While all the limelight (such as it was) shone on Nonito Donaire on Saturday night, the man charged with making the "Filipino Flash" sparkle before the expectant crowd was head trainer Robert Garcia.
But even as Donaire's bout with Omar Narvaez began to sour, the plot thickened for Garcia when it was reported that former middleweight titlist Kelly Pavlik -- who was visiting New York on fight weekend to repair relations with promoter Top Rank and formulate a plan with manager Cameron Dunkin to reinvigorate his career -- would be the newest addition to Garcia's stable.
Strangely enough, this was news to Garcia.
"People have told me that they've been told about this," he said, "but I've still not spoken to his manager or promoter."
Garcia, whose fighters also include lightweight Brandon Rios and top prospect Mikey Garcia, was pleasantly surprised to hear of the development. Speaking from Mexico, where he is training Antonio Margarito for his Dec. 3 bout against Miguel Cotto, Garcia said he is more than happy about the prospect of training Pavlik.
"I'm comfortable with any style," Garcia said. "I'll sit down and study footage of his past few fights. Seeing fights as a fan is different than as a trainer, so I'll watch tapes and see what I can do."
Pavlik, a former champion who has had a well-publicized struggle with alcohol, is looking to move away from his hometown of Youngstown, Ohio, where he has admitted there are too many distractions. Garcia, who is renowned for his tough regimen, speculated on how Pavlik may find his training camps.
"We'll find out if he can handle it. He might not like it," Garcia said. "But my gym is fun and I'm sure he'll enjoy it. Look at our fighters -- Brandon, Mikey. Everyone figures that we're doing something right. We win fights, and that's something that captures the attention of other guys."
Nothing flashy, please
Given boxing's recent bevy of overly respectful hugging, legal sucker-punching and shoulder-dislodging throwdowns, fans were hoping for an increasingly rare cherry when Donaire and Narvaez met Saturday in the Theater at Madison Square Garden on HBO's "Boxing After Dark." Going in, Donaire was commonly regarded as the No. 4 pound-for-pound fighter in the world, and the experienced Narvaez was an unbeaten champion. What could go wrong?
So of course, the thousands in attendance who were excited for a slugfest were forced to endure 12 rounds of Donaire stalking Narvaez to no avail. Narvaez's highest CompuBox connect percentage during the fight was a very respectable 38 percent. That sounds pretty good, except it came on a grand total of 13 punches. The bantamweight average for punches thrown per round is 60; Narvaez averaged 24. Narvaez came to move, slide, duck and weave for 12 rounds -- anything but try to actively win. He lost unanimously, and so did boxing fans. Again.
Make no mistake, though: Although Narvaez shoulders the blame for making life difficult for Donaire (and for those in attendance), Donaire isn't completely without fault. It was far from a stellar performance for Donaire, who utterly failed to unlock the unwilling Argentinian Rubik's cube.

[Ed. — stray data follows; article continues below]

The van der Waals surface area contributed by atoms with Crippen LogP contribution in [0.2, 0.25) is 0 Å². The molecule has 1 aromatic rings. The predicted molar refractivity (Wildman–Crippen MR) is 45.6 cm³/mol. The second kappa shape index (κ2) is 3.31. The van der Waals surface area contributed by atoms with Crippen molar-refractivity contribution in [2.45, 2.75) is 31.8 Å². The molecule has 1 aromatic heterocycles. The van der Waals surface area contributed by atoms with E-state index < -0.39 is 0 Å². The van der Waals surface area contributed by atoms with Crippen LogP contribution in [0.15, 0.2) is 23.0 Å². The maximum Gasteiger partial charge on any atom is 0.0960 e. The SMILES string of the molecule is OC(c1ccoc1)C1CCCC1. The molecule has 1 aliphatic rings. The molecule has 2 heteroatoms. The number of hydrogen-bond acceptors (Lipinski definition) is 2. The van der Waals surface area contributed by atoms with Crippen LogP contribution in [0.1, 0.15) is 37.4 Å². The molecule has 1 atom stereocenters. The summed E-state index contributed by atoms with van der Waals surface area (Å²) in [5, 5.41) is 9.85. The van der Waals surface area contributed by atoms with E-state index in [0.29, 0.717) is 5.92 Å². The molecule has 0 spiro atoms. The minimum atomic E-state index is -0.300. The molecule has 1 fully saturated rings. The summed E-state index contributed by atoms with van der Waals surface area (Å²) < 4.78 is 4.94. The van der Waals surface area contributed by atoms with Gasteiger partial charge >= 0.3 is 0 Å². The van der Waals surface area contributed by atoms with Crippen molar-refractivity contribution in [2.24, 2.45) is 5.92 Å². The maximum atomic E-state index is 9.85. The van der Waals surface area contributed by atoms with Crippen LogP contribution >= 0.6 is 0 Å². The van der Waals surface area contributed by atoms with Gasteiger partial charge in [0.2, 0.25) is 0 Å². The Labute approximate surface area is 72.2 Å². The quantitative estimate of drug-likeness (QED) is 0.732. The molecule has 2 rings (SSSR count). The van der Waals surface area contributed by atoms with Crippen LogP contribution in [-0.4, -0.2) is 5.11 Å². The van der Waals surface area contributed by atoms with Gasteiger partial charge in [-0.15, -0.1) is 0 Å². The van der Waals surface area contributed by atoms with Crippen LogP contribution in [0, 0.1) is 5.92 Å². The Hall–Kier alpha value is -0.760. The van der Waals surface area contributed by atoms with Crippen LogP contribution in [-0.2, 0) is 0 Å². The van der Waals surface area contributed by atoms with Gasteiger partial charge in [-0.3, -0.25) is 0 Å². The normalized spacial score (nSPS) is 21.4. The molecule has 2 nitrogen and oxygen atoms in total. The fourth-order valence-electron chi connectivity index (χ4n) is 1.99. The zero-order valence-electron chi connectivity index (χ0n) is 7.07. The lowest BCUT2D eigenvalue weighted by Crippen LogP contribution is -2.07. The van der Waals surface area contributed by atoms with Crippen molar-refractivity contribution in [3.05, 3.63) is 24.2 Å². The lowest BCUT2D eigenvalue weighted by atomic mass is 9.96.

On the plus side, we got to see a Manny Pacquiao impostor fool and pump up the crowd. We also got a great set of national anthems. Silver linings, eh?
Just being 'Iron'-ic?
During the announcement of their heavyweight title bout scheduled for Dec. 10 in Dusseldorf, Germany, Wladimir Klitschko had this to say of opponent Jean-Marc Mormeck: "I would compare him to Mike Tyson."
Fighters and promoters sometimes have to say some outlandish things to sell fights, but this is pretty amusing even by boxing's standards. Jean-Marc Mormeck was a very good cruiserweight. And now he is a chronically inactive former cruiserweight who has tried his luck, and found none, at heavyweight.
The Klitschko brothers recently have followed a very clear pattern of fighting cruiserweights who have stepped up to heavyweight. But at least David Haye and Tomasz Adamek were credible foes.
Johnson an old (and good) pro
"I don't plan on returning to 175 anytime soon." Glen Johnson recently told BoxingScene. "I'm going to stay at 168 for a while; 168 has a lot of life right now, and there are a lot of good fights for me."
How utterly remarkable is Johnson? One of the nicest fighters you could ever meet spent nearly a decade toiling at light heavyweight before inexplicably breathing life into his career by cutting weight and now, at age 42, is scheduled to face Lucian Bute in Quebec City on Nov. 5 with a super middleweight title on the line.
Johnson has career defeats to Bernard Hopkins and Chad Dawson, along with victories over Roy Jones Jr. and Antonio Tarver. While Hopkins is the original Peter Pan of boxing, Johnson deserves a share of recognition for proving that professionalism and determination can keep opponents and Father Time at bay.